Relative Value Units (RVU) are part of the reimbursement formula, designed to measure the value of services provided by physicians. In hospitals, health systems or large group practices, a physician’s salary is often calculated on the number of RVUs provided. But independent physicians should pay careful attention to RVUs too – because RVU data can help you to set competitive prices, negotiate payer contracts, accurately predict payments, grow your practice, and evaluate mergers and acquisition opportunities.
Historically, Medicare paid physicians based on “usual, customary and reasonable” pricing. This meant that doctors nearly charged whatever they liked, and Medicare paid a percentage. Many argued that the result was procedures tending to be overpriced, while consulting, preventative and management services tended to be underpriced.
For example, a doctor making a complicated diagnosis might have been paid $40, while another doing a routine colonoscopy was paid $600. Procedural costs remained high even as technology reduced actual work times by 75% or more in many cases. As a result, insurance companies lobbied for changes and that is how RVU’s came about.
Three components make up what is known as the Total RVU, each adjusted by the Centers for Medicare & Medicaid Services (CMS) according to your geographic location.
Physician Work RVU evaluates the time and clinical skill necessary to treat a patient during a specific encounter. It usually runs about 52% of the total RVU.
Practice Expense RVU calculates the costs of labor, building space, equipment and office supplies. It typically comprises 44% of the total.
Professional Liability Insurance Expense RVU documents the cost of malpractice insurance premiums. It represents about 4% of the total.
Total RVU is simply the sum of these three component RVUs value which are added together. This number is multiplied by the Geographic Pricing Index (GPCI) to account for location. That result is then multiplied by a conversion factor (CF) that changes every year and is published by CMS to get a final dollar amount.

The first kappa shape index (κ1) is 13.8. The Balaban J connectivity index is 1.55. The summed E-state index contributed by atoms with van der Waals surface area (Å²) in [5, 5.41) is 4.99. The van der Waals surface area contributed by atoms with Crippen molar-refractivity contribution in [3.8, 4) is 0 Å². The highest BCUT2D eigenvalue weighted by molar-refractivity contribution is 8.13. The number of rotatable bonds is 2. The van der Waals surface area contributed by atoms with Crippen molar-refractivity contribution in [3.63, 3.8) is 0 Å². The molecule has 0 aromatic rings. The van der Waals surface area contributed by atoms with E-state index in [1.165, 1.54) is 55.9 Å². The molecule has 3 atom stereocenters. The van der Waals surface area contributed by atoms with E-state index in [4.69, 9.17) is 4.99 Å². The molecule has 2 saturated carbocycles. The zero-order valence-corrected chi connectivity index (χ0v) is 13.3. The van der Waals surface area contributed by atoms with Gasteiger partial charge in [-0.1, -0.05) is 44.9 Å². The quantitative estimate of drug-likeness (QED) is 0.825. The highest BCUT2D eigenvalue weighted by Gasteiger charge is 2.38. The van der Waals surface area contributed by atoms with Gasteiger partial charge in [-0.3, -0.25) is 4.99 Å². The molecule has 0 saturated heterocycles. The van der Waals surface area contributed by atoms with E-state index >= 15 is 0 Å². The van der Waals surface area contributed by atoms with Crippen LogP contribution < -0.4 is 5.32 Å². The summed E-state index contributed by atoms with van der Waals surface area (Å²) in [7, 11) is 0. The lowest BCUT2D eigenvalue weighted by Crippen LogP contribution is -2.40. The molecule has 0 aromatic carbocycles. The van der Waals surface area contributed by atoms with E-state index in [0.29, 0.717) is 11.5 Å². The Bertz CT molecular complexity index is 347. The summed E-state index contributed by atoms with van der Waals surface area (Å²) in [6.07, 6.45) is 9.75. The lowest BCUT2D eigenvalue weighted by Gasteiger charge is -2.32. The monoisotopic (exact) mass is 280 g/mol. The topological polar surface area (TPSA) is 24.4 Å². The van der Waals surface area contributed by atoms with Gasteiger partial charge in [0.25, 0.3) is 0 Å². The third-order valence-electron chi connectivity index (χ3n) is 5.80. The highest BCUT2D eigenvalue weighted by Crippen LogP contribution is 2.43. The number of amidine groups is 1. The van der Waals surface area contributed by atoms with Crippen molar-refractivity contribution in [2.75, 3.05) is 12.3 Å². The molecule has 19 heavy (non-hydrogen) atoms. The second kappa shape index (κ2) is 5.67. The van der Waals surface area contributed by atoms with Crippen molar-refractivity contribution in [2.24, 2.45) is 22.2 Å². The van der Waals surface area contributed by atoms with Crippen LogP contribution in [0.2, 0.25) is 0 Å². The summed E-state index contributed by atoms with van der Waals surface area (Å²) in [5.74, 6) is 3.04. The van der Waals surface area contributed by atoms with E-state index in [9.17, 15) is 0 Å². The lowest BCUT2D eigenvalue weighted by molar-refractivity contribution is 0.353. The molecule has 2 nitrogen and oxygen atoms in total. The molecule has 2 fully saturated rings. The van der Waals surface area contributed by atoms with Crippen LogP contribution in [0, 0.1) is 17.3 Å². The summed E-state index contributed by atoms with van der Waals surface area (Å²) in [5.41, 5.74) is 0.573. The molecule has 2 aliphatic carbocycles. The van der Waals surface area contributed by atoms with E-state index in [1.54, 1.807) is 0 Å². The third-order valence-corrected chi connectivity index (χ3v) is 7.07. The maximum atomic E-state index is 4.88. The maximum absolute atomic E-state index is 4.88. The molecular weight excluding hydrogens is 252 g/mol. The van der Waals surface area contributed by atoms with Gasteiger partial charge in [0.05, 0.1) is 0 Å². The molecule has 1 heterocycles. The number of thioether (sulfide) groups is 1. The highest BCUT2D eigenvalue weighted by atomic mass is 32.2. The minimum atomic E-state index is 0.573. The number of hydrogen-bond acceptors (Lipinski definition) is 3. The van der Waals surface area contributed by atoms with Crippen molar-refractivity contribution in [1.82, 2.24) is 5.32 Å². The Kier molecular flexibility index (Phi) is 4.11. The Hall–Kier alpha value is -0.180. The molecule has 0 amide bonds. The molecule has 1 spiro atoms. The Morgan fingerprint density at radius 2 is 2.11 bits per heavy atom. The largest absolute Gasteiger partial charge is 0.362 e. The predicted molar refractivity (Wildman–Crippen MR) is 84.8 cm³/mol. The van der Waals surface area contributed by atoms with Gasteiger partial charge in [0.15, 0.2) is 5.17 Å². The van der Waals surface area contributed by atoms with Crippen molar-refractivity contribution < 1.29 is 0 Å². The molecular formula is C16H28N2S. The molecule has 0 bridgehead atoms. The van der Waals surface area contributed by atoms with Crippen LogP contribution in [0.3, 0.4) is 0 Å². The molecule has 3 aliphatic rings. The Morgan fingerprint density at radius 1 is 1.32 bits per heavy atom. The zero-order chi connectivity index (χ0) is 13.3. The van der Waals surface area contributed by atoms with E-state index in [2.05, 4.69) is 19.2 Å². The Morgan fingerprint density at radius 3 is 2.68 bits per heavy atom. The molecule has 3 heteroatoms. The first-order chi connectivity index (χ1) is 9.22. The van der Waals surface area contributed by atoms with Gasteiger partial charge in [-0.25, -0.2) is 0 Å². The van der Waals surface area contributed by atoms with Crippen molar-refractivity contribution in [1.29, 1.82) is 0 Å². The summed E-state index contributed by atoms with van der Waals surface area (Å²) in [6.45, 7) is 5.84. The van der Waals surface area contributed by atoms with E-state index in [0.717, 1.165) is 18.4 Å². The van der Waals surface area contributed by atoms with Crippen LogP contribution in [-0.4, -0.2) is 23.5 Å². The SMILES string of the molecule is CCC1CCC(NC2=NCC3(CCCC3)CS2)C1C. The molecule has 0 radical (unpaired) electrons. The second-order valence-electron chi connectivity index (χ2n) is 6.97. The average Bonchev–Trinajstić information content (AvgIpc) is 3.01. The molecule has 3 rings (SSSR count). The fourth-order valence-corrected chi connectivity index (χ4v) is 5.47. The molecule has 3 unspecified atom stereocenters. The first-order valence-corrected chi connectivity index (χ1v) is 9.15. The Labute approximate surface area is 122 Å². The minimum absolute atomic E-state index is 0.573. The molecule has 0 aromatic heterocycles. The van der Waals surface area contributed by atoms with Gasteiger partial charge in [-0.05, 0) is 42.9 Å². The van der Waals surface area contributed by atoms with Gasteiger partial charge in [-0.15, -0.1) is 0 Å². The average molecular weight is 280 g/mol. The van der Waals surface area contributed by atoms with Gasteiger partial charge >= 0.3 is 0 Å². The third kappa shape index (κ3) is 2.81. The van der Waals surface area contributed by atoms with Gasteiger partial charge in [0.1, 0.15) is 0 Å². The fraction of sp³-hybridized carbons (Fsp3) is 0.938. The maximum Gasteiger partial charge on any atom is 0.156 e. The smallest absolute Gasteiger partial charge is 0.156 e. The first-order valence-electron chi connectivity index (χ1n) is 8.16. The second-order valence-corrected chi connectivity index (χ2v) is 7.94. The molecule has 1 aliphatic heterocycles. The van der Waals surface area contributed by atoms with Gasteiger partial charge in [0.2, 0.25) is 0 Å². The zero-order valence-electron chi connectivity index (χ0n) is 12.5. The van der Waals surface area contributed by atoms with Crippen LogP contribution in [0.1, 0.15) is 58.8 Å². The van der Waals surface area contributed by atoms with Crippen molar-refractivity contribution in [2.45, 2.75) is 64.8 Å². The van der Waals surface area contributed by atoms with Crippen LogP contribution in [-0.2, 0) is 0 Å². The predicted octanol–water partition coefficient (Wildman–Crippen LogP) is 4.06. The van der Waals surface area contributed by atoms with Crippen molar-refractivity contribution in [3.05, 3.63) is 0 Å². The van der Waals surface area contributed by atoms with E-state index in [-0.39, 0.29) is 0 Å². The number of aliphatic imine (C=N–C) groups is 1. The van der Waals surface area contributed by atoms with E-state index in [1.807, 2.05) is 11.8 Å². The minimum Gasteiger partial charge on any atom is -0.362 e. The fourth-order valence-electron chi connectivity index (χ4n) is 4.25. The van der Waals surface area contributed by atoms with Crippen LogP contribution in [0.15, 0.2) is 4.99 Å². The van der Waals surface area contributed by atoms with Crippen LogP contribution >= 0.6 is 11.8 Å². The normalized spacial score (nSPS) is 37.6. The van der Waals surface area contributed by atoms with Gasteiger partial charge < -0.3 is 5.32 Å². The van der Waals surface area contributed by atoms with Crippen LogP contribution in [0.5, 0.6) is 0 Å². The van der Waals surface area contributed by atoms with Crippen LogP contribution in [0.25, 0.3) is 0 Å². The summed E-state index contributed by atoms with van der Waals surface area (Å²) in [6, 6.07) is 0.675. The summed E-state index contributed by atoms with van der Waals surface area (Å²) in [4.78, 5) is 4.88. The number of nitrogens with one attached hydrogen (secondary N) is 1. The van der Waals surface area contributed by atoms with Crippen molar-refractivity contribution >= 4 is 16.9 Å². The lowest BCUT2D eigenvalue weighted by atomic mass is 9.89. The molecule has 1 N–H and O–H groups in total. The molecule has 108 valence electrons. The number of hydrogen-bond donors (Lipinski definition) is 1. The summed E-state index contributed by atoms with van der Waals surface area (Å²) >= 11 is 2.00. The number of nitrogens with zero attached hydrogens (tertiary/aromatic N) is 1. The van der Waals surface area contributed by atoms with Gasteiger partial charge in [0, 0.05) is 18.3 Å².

Calculating payments using RVUs can seem like a daunting task, but it’s not difficult if you’re prepared. Look up the current RVUs for the procedure in question as well as the year’s exchange rate and use the prescribed formulas. There are also calculators that can help, and all calculations can be validated on the CMS site.
Calculating RVUs is easier with the proper formula and values to put into it.
- PW: Physician Work
- GPCI: Geographic Pricing Index
- PE: Practice Expenses
- PLI: Practice Liability Insurance
- CF: Conversion Factor
- PP: Physician Payment
- For in-facility procedures: (PW x PW GPCI + PE x PE GPCI + PLI x PLI GPCI) x CF = PP
- To calculate out-of-facility amounts: (PW x PW GPCI + Transitioned Non-Facility PE x PE GPCI + PLI x PLI GPCI) x CF = Out-of-Facility P
Doing a similar exercise for Code 99214 would result in a Total RVU of 5.10930. Note that this is quite a bit larger than the Total RVU for Code 99213, which makes sense. A moderate level of medical decision making (30-39 minutes) service should be valued higher than a low level of decision making (20-29 minutes).
There are other things to consider when you calculate RVUs:
- Remember that the fee you come up with may not be the exact amount of money a physician earns. Bilateral or multiple procedure payment rules could change the final payment.
- RVUs, conversion factors, and other parts of the process change from year to year. Stay up to date to get the most accurate numbers.
- Using a tool to calculate RVUs for you can make the process easier.
It’s important to develop a standard process for billing and paying staff. RVUs are only one method of doing this but provide many advantages over their alternatives.
We recommend that administrator and physicians focus on calculating RVUs for their 10 most frequently used codes. Total RVUs can then be used to approximate your practice’s performance and compare it against other benchmarks nationally.
Practicing quality medicine while maintaining and managing the bottom line is a balancing act that provider’s face daily. The Physicians Practice S.O.S. Group is committed to and has helped healthcare providers across the country with new practice startups, IRO needs, and providing practice management and compliance solutions. Call our office to discuss any needs you might have.
Regina Mixon Bates, CEO | The Physicians Practice S.O.S. Group | www.ppsosgroup.com